let saucer = Saucer()
saucer.sauce(Orange(), other: Orange())

It still won’t work to mix stuff:

saucer.sauce(Apple(), other: Orange()) // Doesn't compile!

In some cases, this is very much intended. What should adding arrays to strings do, for example?

If you want it to compile, you need a more flexible Saucer:

#!swift
protocol Saucable {

    func sauceWith<T: Saucable>(evenMoreOf: T)
}

struct Saucer {

    func sauce<T: protocol<Fruit, Saucable>, U: protocol<Fruit, Saucable>>(one: T, other: U) {
        one.sauceWith(other)
    }
}

extension Apple: Saucable {

    func sauceWith<T: Saucable>(evenMoreOf: T) { }
}

extension OrangePulp: Saucable {

    func sauceWith<T: Saucable>(evenMoreOf: T) { }
}

Now two different Saucables can be combined whereas previously they had to be the same kind.

Orange cannot depend the other ingredient to be an Orange and call peel() on it. Thus we add another level of indirection, namely double-dispatch, but this time with the same method:

#!swift
extension Orange: Saucable {

    func sauceWith<T : Saucable>(evenMoreOf: T) {
        evenMoreOf.sauceWith(peel())
    }
}

With two Oranges, A and B, we get the following call stack:

  • A.sauceWith(B)
  • B.sauceWith(OrangePulpOfA)
  • OrangePulpOfA.sauceWith(OrangePulpOfB)

With mixed Fruit, where B is an Apple:

  • A.sauceWith(B)
  • B.sauceWith(OrangePulpOfA)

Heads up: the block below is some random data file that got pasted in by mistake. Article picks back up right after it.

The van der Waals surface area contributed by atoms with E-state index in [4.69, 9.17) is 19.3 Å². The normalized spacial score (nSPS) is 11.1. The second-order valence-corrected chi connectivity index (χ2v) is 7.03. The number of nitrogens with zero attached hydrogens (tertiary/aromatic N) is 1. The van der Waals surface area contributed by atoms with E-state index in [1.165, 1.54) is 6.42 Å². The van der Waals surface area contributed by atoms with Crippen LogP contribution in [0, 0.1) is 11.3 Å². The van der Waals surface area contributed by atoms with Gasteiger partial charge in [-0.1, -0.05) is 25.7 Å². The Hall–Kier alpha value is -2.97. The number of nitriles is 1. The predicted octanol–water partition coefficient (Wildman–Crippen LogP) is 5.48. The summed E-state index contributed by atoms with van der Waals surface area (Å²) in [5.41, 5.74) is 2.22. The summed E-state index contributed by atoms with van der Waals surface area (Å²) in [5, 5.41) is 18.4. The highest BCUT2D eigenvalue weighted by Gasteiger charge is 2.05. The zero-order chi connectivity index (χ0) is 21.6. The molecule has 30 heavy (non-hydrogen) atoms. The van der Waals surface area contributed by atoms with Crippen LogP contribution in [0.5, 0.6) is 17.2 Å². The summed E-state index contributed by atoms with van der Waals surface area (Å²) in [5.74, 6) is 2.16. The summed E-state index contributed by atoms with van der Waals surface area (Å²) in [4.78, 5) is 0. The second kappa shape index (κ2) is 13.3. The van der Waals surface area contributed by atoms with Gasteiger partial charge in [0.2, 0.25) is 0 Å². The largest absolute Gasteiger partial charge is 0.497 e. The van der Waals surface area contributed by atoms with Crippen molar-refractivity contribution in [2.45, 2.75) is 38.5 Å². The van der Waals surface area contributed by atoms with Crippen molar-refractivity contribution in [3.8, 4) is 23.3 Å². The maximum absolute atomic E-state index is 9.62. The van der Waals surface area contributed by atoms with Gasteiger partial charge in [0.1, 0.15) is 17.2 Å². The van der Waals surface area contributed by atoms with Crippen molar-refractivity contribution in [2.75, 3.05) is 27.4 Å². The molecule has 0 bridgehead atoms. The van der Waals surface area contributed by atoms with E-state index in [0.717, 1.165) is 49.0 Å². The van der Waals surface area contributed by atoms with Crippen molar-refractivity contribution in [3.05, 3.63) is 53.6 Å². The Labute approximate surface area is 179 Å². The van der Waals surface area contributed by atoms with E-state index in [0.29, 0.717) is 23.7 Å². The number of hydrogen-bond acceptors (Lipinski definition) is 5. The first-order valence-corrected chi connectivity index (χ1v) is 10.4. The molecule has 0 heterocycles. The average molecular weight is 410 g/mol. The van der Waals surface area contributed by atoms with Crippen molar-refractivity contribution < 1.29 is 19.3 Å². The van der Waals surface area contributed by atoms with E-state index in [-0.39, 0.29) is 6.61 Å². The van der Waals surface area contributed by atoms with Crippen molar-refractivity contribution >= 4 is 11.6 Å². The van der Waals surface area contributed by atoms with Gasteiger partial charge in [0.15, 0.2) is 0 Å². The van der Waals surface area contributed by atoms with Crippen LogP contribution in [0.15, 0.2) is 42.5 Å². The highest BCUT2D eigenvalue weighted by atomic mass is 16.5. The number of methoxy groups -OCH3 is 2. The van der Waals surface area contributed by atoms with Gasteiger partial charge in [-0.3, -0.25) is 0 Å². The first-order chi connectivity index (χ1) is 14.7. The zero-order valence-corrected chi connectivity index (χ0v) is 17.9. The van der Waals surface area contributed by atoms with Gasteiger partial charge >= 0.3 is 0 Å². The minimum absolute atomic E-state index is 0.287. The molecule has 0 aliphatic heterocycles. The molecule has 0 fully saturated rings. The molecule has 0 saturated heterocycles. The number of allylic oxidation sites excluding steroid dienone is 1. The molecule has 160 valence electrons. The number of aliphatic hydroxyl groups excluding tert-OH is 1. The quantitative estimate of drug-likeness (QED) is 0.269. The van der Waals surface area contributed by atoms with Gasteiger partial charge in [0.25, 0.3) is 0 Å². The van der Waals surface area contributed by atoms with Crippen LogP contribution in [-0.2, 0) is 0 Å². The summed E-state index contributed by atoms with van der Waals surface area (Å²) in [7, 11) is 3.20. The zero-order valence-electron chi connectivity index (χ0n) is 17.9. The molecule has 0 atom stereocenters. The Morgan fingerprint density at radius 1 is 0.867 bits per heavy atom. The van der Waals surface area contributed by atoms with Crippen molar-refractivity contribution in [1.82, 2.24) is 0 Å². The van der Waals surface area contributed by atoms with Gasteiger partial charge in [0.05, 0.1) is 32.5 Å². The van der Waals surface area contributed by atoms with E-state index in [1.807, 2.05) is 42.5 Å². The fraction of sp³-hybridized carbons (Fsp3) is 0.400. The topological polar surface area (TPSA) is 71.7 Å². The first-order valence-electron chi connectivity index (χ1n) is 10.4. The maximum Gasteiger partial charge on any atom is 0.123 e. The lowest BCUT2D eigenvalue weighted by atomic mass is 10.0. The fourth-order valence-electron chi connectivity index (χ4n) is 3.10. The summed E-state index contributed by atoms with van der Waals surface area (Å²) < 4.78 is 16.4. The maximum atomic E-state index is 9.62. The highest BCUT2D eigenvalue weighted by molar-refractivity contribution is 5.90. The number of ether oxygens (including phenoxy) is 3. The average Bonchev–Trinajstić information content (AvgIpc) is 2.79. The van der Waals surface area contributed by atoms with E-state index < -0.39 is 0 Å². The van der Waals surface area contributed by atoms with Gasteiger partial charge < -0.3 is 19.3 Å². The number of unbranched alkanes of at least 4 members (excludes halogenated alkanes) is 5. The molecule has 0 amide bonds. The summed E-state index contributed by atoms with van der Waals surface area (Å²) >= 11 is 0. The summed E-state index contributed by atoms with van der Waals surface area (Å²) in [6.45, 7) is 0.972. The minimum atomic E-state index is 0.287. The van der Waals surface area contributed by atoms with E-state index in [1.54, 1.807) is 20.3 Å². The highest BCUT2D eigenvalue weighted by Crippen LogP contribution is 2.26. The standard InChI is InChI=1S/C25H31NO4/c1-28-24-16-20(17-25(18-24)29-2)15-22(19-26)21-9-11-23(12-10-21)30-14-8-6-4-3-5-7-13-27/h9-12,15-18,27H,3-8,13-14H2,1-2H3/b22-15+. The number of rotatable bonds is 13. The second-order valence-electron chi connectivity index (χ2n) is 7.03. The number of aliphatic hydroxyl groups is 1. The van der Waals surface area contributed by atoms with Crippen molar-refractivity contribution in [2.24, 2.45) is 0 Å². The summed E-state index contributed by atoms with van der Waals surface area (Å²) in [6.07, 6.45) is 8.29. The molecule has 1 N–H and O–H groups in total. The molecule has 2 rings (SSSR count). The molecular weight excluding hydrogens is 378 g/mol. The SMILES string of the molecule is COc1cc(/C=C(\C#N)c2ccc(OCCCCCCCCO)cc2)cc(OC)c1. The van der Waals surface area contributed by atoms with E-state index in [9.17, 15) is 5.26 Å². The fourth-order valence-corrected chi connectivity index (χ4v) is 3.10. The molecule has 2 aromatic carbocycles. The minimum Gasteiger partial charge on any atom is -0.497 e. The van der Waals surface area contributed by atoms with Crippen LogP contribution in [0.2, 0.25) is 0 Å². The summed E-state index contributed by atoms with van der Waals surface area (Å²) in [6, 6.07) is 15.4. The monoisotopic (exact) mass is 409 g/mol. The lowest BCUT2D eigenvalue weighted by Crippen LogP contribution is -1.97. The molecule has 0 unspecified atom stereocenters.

Works.

Applied to Brent’s Sample Code

Brent wants to work with about a dozen different kinds of Value. Some can be added (numbers), some can be coerced (strings):

#!swift
func valueByAddingValue​(value: Value) -> Value
func valueByCoercingToType​(type: Value) -> Value

With the different kinds of power of generics we’ve just witnessed, that should instead be modeled as:

#!swift
protocol Value: Equatable {}

protocol Addable {
    func add(other: Self)
}

protocol Coercible {
    func coerce(with: Self)
}

struct IntValue: Value, Addable {

    let value: Int

    func add(other: IntValue) -> IntValue {
    
        let result = value + other.value
        return IntValue(value: result)
    }
}

func ==(lhs: IntValue, rhs: IntValue) -> Bool {

    return lhs.value == rhs.value
}

And if in need for a higher-level function:

#!swift
func valueByAddingValue​s<T: protocol<Value, Addable>>(one: T, other: T) -> T {

    return one.add(other)
}

This will work on a pair of equal types. That’s great, because now integers can be added to one another and strings can be added to one another, but no integers can be added to strings.

If you want to mix and add IntValues to DoubleValues, say, you should re-write Addable to require something like add<T: Addable>(other: T) -> Self. It’s important to decide which return type to use in that case: should adding a float to an IntType result in another IntType or another FloatType? Can’t have both. (That’s not how we think about addition, which should be commutative: 1 + 2 = 2 + 1.)

Conclusion

Thanks to Swift’s strong typing, I spent a day or two figuring out how to model value objects in my own apps. I end up not requiring protocols to be Equatable a lot, but instead make the implementations Equatable. Or I supply the ==(_:,_:) method anyway without the protocol dependency. It works, too.

Protocol-based programming to me means: using a lot of tiny protocols and combine them into value types. Brent’s Value protocol probably started too big, doing too much. You can almost always add another level of abstraction, refactor types into another protocol, and put behavior into yet another, more generalized function.

The fruit example was a bit contrived from a user’s perspective. But I think it demonstrates really well what’s going on when you mix types.

<%= rel_link_to “Download the Playground (Swift 1.2)”, “AppleOranges.zip” %>